• Agent Tilly: FBI agent investigating Harry, disbelieves Harry when he, Murphy, and Susan explain the Red Court to him, but sees the attack on the FBI's building in Chicago. Harry calls him "Slim".
  • Donnar Vadderung: the one-eyed CEO of Monoc Securities. Revealed as Odin (was hinted at being him several times in past stories). Also believes in foresight, which enabled him to find where the ritual was being held, as well as the details. Also a member of the Grey Council.
  • The Eebs: Esteban and Esmeralda Batiste, a husband and wife team of Red Court vampires used by the Red King for assassinations. Torn to shreds by goblins after Harry and Susan proved their claim in a trial by combat. Deceased.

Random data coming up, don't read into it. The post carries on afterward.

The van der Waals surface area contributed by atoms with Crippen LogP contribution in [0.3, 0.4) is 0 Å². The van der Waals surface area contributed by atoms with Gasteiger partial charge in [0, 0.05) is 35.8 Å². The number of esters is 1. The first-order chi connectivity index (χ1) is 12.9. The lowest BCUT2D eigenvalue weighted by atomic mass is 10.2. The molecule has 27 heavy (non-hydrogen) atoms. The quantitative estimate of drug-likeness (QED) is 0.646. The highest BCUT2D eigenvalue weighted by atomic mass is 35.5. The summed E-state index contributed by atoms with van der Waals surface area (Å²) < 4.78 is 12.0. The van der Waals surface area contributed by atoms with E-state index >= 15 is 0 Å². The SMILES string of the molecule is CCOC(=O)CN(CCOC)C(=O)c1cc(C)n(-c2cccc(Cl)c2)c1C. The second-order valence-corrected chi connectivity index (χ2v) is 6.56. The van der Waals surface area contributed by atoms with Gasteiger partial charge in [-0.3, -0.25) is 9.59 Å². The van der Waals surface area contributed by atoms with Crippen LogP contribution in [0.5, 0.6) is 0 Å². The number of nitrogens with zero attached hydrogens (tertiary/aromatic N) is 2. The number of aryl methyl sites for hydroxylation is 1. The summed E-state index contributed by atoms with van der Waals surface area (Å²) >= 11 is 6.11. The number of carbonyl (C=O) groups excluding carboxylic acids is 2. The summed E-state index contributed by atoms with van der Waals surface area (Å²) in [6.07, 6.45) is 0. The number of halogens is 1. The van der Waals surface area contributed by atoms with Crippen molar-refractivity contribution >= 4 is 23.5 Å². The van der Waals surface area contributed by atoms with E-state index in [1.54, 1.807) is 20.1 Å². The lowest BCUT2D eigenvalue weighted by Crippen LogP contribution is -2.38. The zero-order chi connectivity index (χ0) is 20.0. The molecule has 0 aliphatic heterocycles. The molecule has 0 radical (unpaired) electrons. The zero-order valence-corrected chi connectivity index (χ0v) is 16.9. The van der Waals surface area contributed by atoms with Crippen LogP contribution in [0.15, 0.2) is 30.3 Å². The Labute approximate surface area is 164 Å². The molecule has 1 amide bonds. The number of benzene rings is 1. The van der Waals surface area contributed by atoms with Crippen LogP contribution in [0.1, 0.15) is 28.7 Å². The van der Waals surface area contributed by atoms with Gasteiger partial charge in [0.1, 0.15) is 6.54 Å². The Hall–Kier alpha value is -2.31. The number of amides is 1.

• Steven Douglas: "Stevie D", hitman, hired to kill Dresden by the Eebs.
  • Arianna Ortega: Previously mentioned in Proven Guilty, Arianna is the widow of Paolo Ortega, who was killed by Ebenezer after Paolo tried to murder Harry. She found out about Maggie from Martin and had her kidnapped, planning to use her as a human sacrifice to wipe out the Dresden bloodline. She also laced the Council headquarters with a virus and crippled many wizards. Ultimately Harry's arrival gave her father the Red King the chance to give Harry an opening to kill her in a battle to the death. Despite her confidence that she would win the duel she was ultimately bested by Harry, her final words dumbly referring to him as cattle.